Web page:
• Roasting veg or fruits;
  • Frying eggs for a burger;
  • Baking flatbread or pizza pies;
  • Basting corn on the cob with salted butter;
  • Preparing grilled cheese sandwiches… on the grill;
  • Making smoky and meaty macaroni and cheese.

As you all can see, the uses for a skillet on the grill are many, and they are limited only by the cook’s imagination.

What Kind of Skillet to Use on the Grill

To get started, you’ll need a heavy, thick-bottomed pan with an uncoated, bare-metal cooking surface. Look for one with a metal, plastic-free handle that won’t get damaged if, during cooking, it happens to get caressed by the gas flame.

As far as the material goes, the best frying pans to use on a gas grill are made of cast iron, carbon steel, or stainless steel. Non-stick (PTFE-coated) frying pans are out of the question because they outgas when overheated.

Cast iron skillets and carbon steel pans can withstand just about any cooking temperature. In contrast, most stainless steel fry pans shouldn’t be heated to more than 500-550°F, so take caution when using them over high, direct heat.

Copper pans lined with tin should also be avoided: Tin melts at temperatures of 450°F and above. If you use your copper pan on a gas grill, the lining may get damaged, and you will have to have it retinned—an increasingly expensive procedure as of late.

How to Use a Skillet on a Gas Grill

Preheat your skillet for a good 3-4 minutes before cooking on it. As a general rule of thumb, the heavier the cooking vessel and the gentler the heat, the longer the preheating time that’s required.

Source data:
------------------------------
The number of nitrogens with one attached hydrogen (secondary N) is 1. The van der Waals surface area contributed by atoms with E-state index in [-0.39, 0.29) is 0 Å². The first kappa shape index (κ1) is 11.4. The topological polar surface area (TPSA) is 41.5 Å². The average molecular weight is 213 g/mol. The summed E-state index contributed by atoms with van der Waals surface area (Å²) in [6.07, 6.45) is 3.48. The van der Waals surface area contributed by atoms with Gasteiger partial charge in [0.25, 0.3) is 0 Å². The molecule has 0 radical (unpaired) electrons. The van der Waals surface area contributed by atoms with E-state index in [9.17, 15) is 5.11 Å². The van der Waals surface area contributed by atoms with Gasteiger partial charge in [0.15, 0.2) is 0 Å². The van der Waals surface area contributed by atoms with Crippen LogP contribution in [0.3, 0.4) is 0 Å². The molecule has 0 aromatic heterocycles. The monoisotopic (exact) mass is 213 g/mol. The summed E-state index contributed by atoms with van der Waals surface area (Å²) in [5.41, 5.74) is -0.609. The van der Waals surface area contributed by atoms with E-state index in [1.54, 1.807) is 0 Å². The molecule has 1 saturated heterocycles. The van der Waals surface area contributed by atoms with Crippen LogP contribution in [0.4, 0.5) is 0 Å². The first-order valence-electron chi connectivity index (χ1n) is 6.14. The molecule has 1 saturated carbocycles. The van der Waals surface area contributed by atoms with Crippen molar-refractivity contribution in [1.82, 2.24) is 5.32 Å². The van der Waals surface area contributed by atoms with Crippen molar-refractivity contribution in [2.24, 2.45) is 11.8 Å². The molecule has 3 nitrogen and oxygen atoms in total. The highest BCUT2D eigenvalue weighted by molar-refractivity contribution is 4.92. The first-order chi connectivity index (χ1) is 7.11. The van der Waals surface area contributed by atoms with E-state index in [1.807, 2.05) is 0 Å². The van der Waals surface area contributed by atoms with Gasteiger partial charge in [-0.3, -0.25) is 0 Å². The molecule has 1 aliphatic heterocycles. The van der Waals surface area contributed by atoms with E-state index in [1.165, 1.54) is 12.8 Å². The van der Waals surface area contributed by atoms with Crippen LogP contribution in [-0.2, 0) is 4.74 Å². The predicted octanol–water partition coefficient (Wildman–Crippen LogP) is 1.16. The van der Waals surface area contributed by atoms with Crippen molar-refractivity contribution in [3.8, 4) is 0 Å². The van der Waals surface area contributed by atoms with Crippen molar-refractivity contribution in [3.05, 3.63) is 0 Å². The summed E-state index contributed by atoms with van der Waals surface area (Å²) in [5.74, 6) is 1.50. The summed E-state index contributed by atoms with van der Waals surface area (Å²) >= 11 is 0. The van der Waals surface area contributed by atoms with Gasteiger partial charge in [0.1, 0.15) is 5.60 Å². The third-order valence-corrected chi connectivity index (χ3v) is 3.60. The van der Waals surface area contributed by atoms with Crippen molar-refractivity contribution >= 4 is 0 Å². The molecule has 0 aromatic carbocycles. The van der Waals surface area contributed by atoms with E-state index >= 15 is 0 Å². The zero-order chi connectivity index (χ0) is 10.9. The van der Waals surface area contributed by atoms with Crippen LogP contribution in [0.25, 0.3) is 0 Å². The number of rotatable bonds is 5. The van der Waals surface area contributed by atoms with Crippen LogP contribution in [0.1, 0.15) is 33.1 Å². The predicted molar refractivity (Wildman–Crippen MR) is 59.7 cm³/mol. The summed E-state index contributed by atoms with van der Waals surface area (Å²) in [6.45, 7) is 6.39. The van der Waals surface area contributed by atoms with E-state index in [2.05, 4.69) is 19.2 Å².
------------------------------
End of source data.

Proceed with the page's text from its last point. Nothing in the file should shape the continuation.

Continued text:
To replace your stove with your gas grill, cook with the lid off. To use your grill as a substitute for the convection oven, cook with the lid closed (and avoid checking on the food all too often).

Don’t cook frozen meat on the grill, even if you cook it in a skillet. It simply won’t come out evenly cooked.

To thaw frozen meat for cooking, place it on the lowest shelf of the refrigerator the night before in a baking sheet with a wire rack or a deep bowl that’s large enough to catch moisture and juices.

When to use high, direct heat:

If you want to sear a thick steak or give large cuts of meat a lightly-charred crust, crank up the heat to medium-high and cook over direct heat.

Quick cooking over intense heat is also the way to go if you want to prepare thin cuts of meat, such as fish fillets or butterflied chicken.

When to use low, indirect heat:

High heat is not suitable for cooking thick-cut steaks or large slabs of meat all the way through. By the time the inside reaches the minimum internal temperature prescribed by the USDA, the outside of your meat is already badly burned.

In such a case, cook the meat low and slow over indirect heat, setting up your smoker box with soaked wood chips to impart it with that one-of-a-kind woody aroma and flavor.

In Summary

Not only can a skillet be used on a gas grill, but it can also take outdoor cooking to the next level. Remember to use a cast iron pan, carbon steel pan, or if you don’t have one, a stainless steel one with a metal handle.

By Sammy Steen

Sammy, Barbehow's editor, is a die-hard carnivore, barbecue whisperer, and self-proclaimed master of the grill.